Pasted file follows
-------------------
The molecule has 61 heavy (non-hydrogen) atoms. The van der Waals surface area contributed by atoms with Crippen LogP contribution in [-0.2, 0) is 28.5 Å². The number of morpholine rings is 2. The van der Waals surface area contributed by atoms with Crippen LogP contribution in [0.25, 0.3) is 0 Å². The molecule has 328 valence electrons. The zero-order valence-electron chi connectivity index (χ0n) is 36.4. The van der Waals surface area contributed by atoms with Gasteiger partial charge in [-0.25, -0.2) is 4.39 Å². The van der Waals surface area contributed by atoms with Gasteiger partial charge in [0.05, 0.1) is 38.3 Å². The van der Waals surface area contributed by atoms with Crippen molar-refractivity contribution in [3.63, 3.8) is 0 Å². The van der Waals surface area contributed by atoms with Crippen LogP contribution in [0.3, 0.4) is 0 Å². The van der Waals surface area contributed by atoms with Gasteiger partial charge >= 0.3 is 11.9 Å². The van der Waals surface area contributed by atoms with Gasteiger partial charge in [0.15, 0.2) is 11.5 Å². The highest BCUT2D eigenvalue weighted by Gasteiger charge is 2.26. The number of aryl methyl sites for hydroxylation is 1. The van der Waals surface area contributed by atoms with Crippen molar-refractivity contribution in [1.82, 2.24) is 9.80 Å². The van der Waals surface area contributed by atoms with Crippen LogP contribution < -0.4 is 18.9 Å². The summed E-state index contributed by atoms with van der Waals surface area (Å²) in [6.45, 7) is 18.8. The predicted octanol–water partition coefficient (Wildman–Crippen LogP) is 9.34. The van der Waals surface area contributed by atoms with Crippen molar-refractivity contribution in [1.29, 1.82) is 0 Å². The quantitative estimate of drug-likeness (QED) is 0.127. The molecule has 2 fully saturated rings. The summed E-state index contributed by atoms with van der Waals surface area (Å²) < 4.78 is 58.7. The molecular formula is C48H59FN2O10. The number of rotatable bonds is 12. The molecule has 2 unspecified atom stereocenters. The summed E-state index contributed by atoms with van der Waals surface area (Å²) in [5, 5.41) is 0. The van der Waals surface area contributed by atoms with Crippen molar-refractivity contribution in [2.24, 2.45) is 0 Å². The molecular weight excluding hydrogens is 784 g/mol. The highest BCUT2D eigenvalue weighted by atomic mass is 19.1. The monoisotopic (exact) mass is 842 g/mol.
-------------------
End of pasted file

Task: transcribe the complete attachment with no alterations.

The molecule has 61 heavy (non-hydrogen) atoms. The van der Waals surface area contributed by atoms with Crippen LogP contribution in [-0.2, 0) is 28.5 Å². The number of morpholine rings is 2. The van der Waals surface area contributed by atoms with Crippen LogP contribution in [0.25, 0.3) is 0 Å². The molecule has 328 valence electrons. The zero-order valence-electron chi connectivity index (χ0n) is 36.4. The van der Waals surface area contributed by atoms with Gasteiger partial charge in [-0.25, -0.2) is 4.39 Å². The van der Waals surface area contributed by atoms with Gasteiger partial charge in [0.05, 0.1) is 38.3 Å². The van der Waals surface area contributed by atoms with Crippen molar-refractivity contribution in [3.63, 3.8) is 0 Å². The van der Waals surface area contributed by atoms with Crippen LogP contribution in [0.3, 0.4) is 0 Å². The van der Waals surface area contributed by atoms with Gasteiger partial charge >= 0.3 is 11.9 Å². The van der Waals surface area contributed by atoms with Gasteiger partial charge in [0.15, 0.2) is 11.5 Å². The highest BCUT2D eigenvalue weighted by Gasteiger charge is 2.26. The number of aryl methyl sites for hydroxylation is 1. The van der Waals surface area contributed by atoms with Crippen molar-refractivity contribution in [1.82, 2.24) is 9.80 Å². The van der Waals surface area contributed by atoms with Crippen LogP contribution < -0.4 is 18.9 Å². The summed E-state index contributed by atoms with van der Waals surface area (Å²) in [6.45, 7) is 18.8. The predicted octanol–water partition coefficient (Wildman–Crippen LogP) is 9.34. The van der Waals surface area contributed by atoms with Crippen molar-refractivity contribution in [1.29, 1.82) is 0 Å². The quantitative estimate of drug-likeness (QED) is 0.127. The molecule has 2 fully saturated rings. The summed E-state index contributed by atoms with van der Waals surface area (Å²) < 4.78 is 58.7. The molecular formula is C48H59FN2O10. The number of rotatable bonds is 12. The molecule has 2 unspecified atom stereocenters. The summed E-state index contributed by atoms with van der Waals surface area (Å²) in [5, 5.41) is 0. The van der Waals surface area contributed by atoms with Crippen molar-refractivity contribution in [2.24, 2.45) is 0 Å². The molecular weight excluding hydrogens is 784 g/mol. The highest BCUT2D eigenvalue weighted by atomic mass is 19.1. The monoisotopic (exact) mass is 842 g/mol.